A University of California study recently published in The Journal of Toxicology has called into question on the scientific methodology behind the creation of the Environmental Working Group’s “Dirty Dozen” list.

The peer-reviewed study, “Dietary Exposure to Pesticide Residues from Commodities Alleged to Contain the Highest Contamination Levels,”  was authored by Carl Winter, director of the University of California’s FoodSafe Program and Josh Katz, a fourth-year doctoral student at the University of California-Davis.

“Findings conclusively demonstrate that consumer exposures to the 10 most frequently detected pesticides on EWG’s ‘Dirty Dozen’ commodity list are at negligible levels and that the EWG methodology is insufficient to allow any meaningful rankings among commodities,” according to the study.

The study was independent of the Alliance for Food and Farming’s Safe Fruits and Veggies initiative, but the industry-backed group did call attention to the study with a headline titled “More Evidence that “Dirty Dozen” List is Based on Bad Science.”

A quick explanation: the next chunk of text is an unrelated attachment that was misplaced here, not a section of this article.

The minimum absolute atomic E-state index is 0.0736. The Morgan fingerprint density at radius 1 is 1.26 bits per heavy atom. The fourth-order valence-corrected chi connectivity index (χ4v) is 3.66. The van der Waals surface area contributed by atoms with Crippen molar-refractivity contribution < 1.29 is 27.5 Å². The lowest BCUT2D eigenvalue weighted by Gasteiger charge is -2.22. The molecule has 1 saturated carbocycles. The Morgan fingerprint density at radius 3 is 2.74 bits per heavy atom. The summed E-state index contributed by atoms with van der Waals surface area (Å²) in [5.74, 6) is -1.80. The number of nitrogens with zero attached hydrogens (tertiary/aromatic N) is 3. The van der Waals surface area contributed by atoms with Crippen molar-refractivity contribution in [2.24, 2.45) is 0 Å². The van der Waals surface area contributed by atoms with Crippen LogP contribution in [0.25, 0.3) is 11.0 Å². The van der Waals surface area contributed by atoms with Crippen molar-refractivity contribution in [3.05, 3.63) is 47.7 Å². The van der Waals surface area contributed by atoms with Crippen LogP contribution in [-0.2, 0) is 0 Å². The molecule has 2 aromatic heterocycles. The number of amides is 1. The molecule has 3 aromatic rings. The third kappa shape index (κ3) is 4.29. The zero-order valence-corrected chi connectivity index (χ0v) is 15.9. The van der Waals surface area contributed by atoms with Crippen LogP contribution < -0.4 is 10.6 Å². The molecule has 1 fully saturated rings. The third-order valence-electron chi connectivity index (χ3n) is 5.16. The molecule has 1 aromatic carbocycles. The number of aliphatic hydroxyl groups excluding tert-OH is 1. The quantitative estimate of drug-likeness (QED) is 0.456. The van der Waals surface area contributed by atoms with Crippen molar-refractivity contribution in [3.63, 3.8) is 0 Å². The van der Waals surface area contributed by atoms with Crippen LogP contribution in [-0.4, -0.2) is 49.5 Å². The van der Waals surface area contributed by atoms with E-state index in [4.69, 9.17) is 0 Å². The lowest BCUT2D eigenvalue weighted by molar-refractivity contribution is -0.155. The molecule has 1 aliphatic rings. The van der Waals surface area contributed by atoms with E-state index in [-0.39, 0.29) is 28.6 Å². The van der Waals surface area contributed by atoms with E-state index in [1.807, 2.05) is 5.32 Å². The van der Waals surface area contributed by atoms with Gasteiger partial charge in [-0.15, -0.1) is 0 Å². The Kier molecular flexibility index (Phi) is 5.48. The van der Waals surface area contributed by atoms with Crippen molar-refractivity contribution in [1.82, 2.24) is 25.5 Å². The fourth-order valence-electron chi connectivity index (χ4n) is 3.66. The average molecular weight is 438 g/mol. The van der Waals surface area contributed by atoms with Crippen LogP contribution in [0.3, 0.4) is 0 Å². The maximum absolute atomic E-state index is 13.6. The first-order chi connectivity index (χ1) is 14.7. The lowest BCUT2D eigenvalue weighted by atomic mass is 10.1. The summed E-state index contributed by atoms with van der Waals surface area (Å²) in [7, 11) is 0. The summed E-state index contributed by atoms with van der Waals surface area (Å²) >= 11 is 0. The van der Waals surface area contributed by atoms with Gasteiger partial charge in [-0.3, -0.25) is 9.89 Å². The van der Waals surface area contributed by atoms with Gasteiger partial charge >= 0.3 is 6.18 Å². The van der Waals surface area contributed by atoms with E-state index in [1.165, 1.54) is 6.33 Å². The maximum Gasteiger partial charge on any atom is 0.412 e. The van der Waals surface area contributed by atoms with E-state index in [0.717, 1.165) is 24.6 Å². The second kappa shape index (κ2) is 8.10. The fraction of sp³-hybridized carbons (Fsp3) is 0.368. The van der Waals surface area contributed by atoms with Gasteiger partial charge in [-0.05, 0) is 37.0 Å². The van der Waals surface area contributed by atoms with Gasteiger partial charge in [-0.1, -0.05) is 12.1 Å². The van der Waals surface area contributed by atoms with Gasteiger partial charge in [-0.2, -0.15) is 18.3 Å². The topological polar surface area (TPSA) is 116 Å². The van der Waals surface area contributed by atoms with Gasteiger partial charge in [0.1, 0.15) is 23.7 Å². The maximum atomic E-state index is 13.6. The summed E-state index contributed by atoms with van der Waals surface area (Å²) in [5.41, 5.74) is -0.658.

“What’s very important to note about Dr. Winter’s report is the fact that it was peer-reviewed prior to being accepted for publication in the Journal of Toxicology,” according to the alliance’s website.

In addition, the group said that both of the Alliance for Food and Farming studies on the Dirty Dozen list are also currently being subjected to peer-review for submission in scientific journals.
On the other hand, to the knowledge of the alliance, the Environmental Working Group’s Dirty Dozen study itself has never been subjected to peer review.